The star called A-Enki slowly dropped below the western horizon; its rays exploded into every shade between amber and violet and shimmered off the surface of the Junei Ocean. Maran's thick Saturn-like rings faded over the water, waiting to be revealed as a brilliant arch in the northern night sky. We sat on the beautiful grass and listened to the melody of the ocean waves on the beach below. Vair's jet-black hair danced in the light breeze, her head resting on my shoulder. The air was fresh and smelled sweet, just as all the air was sweet in Dynamic Reality.
Of all the real and fictional landscapes a couple could enjoy, we chose that beach in Maran's southern hemisphere as our spot. Maran was a real place rendered fiction; a far-off planet once thought to resemble Earth. Just a few years earlier, Maran had been a popular setting for fiction and speculation: on the life forms that lived there, the cities we could build there, the resources we could mine, and so on.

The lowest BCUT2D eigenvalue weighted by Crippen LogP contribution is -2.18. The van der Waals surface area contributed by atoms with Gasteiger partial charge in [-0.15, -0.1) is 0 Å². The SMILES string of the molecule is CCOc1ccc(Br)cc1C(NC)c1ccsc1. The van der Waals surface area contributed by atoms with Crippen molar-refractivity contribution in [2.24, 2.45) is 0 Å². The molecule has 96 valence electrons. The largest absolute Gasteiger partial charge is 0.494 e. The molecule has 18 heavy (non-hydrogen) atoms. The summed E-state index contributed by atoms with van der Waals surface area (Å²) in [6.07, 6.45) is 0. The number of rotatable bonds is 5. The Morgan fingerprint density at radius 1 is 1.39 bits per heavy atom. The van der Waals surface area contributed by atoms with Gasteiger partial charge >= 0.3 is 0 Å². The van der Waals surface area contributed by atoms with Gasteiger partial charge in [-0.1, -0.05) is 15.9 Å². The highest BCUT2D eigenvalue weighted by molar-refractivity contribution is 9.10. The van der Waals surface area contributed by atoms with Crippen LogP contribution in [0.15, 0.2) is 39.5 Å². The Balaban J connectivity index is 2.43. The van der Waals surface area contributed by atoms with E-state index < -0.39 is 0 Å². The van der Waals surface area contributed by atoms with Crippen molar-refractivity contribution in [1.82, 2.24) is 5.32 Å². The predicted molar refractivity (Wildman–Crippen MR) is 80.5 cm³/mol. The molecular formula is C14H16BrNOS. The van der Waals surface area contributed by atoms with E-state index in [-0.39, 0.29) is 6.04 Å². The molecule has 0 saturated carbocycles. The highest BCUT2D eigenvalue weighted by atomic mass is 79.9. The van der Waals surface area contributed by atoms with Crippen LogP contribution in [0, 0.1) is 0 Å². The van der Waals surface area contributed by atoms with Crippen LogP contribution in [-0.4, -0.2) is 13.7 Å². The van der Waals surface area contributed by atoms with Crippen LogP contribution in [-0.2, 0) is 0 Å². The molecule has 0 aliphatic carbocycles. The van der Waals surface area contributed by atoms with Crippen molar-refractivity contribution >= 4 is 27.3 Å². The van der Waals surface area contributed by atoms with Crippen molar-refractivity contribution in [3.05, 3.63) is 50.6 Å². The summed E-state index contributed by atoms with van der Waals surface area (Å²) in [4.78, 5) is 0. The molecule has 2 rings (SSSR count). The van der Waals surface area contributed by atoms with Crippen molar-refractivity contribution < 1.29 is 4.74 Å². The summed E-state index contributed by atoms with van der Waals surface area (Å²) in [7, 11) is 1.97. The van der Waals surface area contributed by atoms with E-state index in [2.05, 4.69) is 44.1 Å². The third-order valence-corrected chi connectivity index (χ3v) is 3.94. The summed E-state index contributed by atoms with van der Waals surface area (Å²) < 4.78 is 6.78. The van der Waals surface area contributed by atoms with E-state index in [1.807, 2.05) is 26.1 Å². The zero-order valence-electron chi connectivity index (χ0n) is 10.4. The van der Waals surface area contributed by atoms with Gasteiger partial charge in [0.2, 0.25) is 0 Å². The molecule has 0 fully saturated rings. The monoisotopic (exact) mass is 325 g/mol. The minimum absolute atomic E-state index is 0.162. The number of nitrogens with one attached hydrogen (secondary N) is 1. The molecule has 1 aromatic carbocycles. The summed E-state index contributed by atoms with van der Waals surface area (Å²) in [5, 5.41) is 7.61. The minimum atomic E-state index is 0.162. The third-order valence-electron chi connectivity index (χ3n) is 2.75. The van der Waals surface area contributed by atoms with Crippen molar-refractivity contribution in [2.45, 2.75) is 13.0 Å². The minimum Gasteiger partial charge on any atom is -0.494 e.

When the probe revealed Maran to be yet another dead rock, the stories ended and pricey top-quality simulations of the planet became practically free. The speculators buried their old work and picked new planets as audiences stood waiting for the next big frenzy.
"Exploration is dead," Vair once said during a night there. "Another planet supporting life wouldn't have to resemble Earth this much, would it? They're just copying and pasting their own perfect visions of Earth onto every star in the sky and seeing if money comes out; then some truth is revealed and everyone whines for two days, until they're given something else to distract them. Cycle complete."